Yemen Civil War - 2018
Fighting in Yemen will persist along the major battlefronts between Huthi-aligned forces, backed by Iran, and remnants of the Yemeni government, backed by a Saudi-led coalition that includes the United Arab Emirates (UAE). Neither the Huthis nor the government of Yemeni President Abd Rabuh Mansur Hadi, backed by the Arab coalition, has been able to achieve decisive results through military force. Efforts at peace talks are stalled, and the Huthis are unwilling to cede territory or disarm, and Saudi Arabia is unwilling to accept a perceived Iranian proxy on its southern border and weapons in the hands of nonstate actors. Observers did not expect a significant shift in 2018.
The fighting has displaced more than 2 million people and has left more than 80 percent of Yemen’s population of 27 million in need of humanitarian aid. Relief operations are hindered by insecurity, ineffective and corrupt distribution practices, and funding shortages. Health agencies have recorded over 1 million cases of cholera in Yemen since April, according to the World Health Organization. Some humanitarian aid deliveries do get through; most Yemenis will rely on such aid for survival, even in a postconflict Yemen.
While the military coalition, led by Saudi Arabia and the United Arab Emirates (UAE), was launched in 2015 after the start of the war to defend the government of Yemeni President Abd-Rabbu Mansour Hadi and push back the Houthi rebels, the balance of power seemed to have shifted. The UAE has come to dominate southern Yemen, where it has been training and financing troops that answer only to Abu Dhabi, while the Houthis still control the north of the country. The Emiratis distrust Hadi, accusing him of corruption and opposed his alliance with the Islah Party, Yemen's branch of the Muslim Brotherhood.
In late January 2018 Yemen's southern coastal city of Aden was gripped by days of fighting after armed separatist forces - backed by the United Arab Emirates (UAE) - moved against the internationally recognised government. Fighters from the Southern Resistance Forces (SRF), the armed wing of the Southern Transitional Council (STC) - a political movement demanding secession for southern Yemen - clashed with the Yemeni army. The group accused Hadi's government of "rampant corruption" resulting in a "deteriorating economic, security and social situation never before witnessed in the history of the south".
Forces loyal to the Yemeni President Abed Rabbo Mansour Hadi were largely been defeated in Aden by the separatist group calling itself the Transitional Southern Council and its forces known as the Security Belt, which was formed, financed and armed by the United Arab Emirates The unrest in Yemen has been ongoing since 2015 between the supporters of the internationally recognized government of President Abdrabbuh Mansour Hadi and the Houthi rebels. With a Saudi-led Arab coalition backing President Hadi, and Iran supporting the Houthi rebels, the brutal conflict has stood at a stalemate, leaving thousands killed and injured, and leading to a humanitarian crisis that the United Nations has called the world’s worst. Meanwhile, the al-Qaida branch in Yemen, more commonly known as al-Qaida in the Arabian Peninsula (AQAP), and its rival, IS, have exploited the turmoil to establish safe havens in the south and carry out deadly attacks throughout the country.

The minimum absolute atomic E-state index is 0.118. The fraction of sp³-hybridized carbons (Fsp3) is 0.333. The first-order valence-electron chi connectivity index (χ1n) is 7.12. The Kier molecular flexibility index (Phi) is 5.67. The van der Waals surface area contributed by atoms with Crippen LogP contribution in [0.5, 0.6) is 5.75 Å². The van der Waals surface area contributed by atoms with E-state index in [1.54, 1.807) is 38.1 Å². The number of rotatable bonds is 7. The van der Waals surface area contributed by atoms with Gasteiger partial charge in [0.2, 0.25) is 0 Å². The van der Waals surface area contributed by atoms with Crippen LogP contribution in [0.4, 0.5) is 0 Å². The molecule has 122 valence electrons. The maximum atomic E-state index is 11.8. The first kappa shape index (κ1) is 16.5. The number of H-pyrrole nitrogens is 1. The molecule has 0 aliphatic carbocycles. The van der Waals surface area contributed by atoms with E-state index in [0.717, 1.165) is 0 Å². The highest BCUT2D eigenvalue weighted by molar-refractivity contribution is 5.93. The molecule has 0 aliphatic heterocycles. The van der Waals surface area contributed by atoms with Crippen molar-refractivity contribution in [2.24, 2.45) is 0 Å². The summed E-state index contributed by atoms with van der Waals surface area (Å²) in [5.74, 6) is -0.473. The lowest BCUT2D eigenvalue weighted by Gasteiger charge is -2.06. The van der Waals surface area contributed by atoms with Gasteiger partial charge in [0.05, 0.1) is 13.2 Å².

“We have passed the grim milestone of 1,000 days of war in Yemen,” begins a 30 December 2017 joint statement from the World Health Program, the World Food Program and UNICEF, appealing for humanitarian access and an end to the conflict. “The conflict in Yemen has created the worst humanitarian crisis in the world, a crisis which has engulfed the entire country,” the groups said.
About 75 percent of Yemen’s population is in need of humanitarian assistance, the statement said, including 11.3 million children who cannot survive without it. At least 60 percent of Yemenis don't have enough to eat, and 16 million people do not have safe water and proper sanitation. Many more lack can't get basic health services.
As of February 2018, the UN Office of the High Commissioner for Human Rights (OHCHR) reported that more than 5,974 civilians had been killed and more than 9,493 civilians wounded in Yemen since March 2015. According to the UN Office for the Coordination of Humanitarian Affairs (OCHA), more than 20 million people, or 80% of the population, are in need of humanitarian aid. In a recent report, the UN Refugee Agency (UNHCR) stated that there are more than 2 million internally displaced persons in Yemen.
On 15 March 2018, the UN Security Council adopted a Presidential Statement (PRST) on the humanitarian situation in Yemen. The PRST represents a step forward to holding all parties to the conflict in Yemen accountable for their abuses. It calls, among other things, for full humanitarian and commercial access as well as for all parties to comply with their obligations under international humanitarian law. However, no reporting mechanism on the implementation of the PRST has been established.
The United Nations and humanitarian organizations continued to express concern about their ability to access seaports and airports and difficulties in distributing aid to vulnerable populations once it is inside the country. It is important that shipments into Yemen be subject to inspection by the U.N. Verification and Inspection Mechanism to help prevent the transit of illicit materials in violation of the U.N. arms embargo, but all parties to the conflict in Yemen have a responsibility, including under international humanitarian law, to allow access to aid by those in need.